Knight’s been playing well his last few games, but I still say Knight’s better suited to play the 1 in the long run. Let’s not forget his last game at pg he put up 20 and 10 and led us to a blowout over the Cavs. So I don’t think we can just chalk up his play as of late solely to his move to the 2 with Calderon at point. Plus as an undersized sg, he’ll likely struggle considerbaly more to be effective against the better defensive teams of the league.

      But, right now I’m mostly just glad just to see him playing well and hope he can keep it up. 

      • Feb 28, 20139:18 am
        by G

        Reply

        Remember the part where it was against the Cavs?

        By the way, Knight scored over 20 points 8 times before we got Calderon (that’s 8 times in 48 games, or 17%). Since we got Calderon, 3 times in 9 games played (33%), and last night was BK7′s best as a pro. He looked REALLY comfortable at shooting guard, he rarely looks comfortable at point guard. 

  • Feb 27, 20139:59 pm
    by Dre all day

    Reply

     Now I have a reason to watch the pistons again. I love when bk7 plays aggresively because when he gets up shots he can get going

  • Feb 27, 201310:00 pm
    by David

    Reply

    Loved Monroe’s midrange jumpers tonight. 

    That’s a key component of a future Monroe+Drummond front court: Monroe’s midrange game being threatening enough to create space below the rim for Andre.

    His 15 – 18 foot jumper not falling in was a disappointing part of his slow start to the season and, I’d guess, part of the reason Frank has been hesitant to start Drummond.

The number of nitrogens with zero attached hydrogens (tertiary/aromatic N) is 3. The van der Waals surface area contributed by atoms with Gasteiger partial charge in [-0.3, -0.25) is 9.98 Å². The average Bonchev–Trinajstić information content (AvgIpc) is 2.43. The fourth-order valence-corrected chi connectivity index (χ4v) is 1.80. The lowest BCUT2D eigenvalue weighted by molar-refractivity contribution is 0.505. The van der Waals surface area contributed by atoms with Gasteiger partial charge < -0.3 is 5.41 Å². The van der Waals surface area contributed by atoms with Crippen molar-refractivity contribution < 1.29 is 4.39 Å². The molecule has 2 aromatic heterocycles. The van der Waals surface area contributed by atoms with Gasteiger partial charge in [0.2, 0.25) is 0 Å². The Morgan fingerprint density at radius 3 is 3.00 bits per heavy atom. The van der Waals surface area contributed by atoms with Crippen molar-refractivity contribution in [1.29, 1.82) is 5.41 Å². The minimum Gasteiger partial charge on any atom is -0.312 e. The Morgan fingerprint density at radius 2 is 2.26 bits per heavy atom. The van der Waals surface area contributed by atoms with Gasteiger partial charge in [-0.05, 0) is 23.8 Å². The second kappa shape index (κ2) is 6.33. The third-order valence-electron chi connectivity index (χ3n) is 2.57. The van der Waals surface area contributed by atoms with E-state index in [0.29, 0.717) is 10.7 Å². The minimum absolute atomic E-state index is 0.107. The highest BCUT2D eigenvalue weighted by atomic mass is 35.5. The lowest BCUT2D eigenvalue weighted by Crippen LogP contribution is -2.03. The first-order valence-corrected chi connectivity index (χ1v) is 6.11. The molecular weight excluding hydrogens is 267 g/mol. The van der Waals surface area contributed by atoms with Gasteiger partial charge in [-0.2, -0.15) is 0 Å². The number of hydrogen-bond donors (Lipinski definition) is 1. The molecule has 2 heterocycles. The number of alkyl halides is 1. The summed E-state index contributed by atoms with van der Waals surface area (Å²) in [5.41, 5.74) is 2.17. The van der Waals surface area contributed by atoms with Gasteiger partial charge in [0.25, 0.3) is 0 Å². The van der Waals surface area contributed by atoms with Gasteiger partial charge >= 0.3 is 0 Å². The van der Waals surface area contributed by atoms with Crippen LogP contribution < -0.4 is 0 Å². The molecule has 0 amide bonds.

• Feb 27, 201310:03 pm
      by Mark

      Reply

      Agreed. Its funny because he had missed his first few mid range shots and was hesitating like usual, and I said thats it, he’s never going to develop a jumpshot. Then he makes like his next 3 in a row and looks like LMA lol

      If he can develop consistency/confidence in that shot, he will be tough to stop on offense, and I think thats the key to making our offense as a team work. It will open everything up.

    • Feb 27, 201310:55 pm
      by I HATE FRANK

      Reply

      I say it all the time…he is just that 15-17footer away from being a all-star

  • Feb 27, 201310:06 pm
    by Lorenzo

    Reply

    Like I said in another post…it’s a great game by Knight, taking nothing away from him…but at this point in his development stringing together 5-6 solid games is/would be more telling of his development than having 1 flash game followed by 4-5 duds. Youth or not there has to be some stringing of consistent play with these many games under his belt.

    • Feb 27, 201310:28 pm
      by T Casey

      Reply

      Agreed. I think that’s what most everyone is hoping he can do. Still an exciting performance by him though.

  • Feb 27, 201310:14 pm
    by Danny

    Reply

    Great game for Knight, but the game got too close in the last minute or so.  they need to put teams away in this kind of situatioin if their going to take the next step forward.    

    • Feb 27, 201310:49 pm
      by T Casey

      Reply

      Much of that was poor substitutions in the 4th. Frank brought our 3 hottest players Knight, Monroe, and Calderon out all at the same time with only a 10 point lead and left nothing but bench players in there. It was almost inevitable Washington would make a run. After that it was a dogfight to the finish.

  • Feb 27, 201310:28 pm
    by Brigs

    Reply

    great game for bk7 but I have a feeling this is gonan be anthor one of those 2 or 3 game stretches where he plays well then starts sucking again

  • Feb 27, 201310:53 pm
    by Jay

    Reply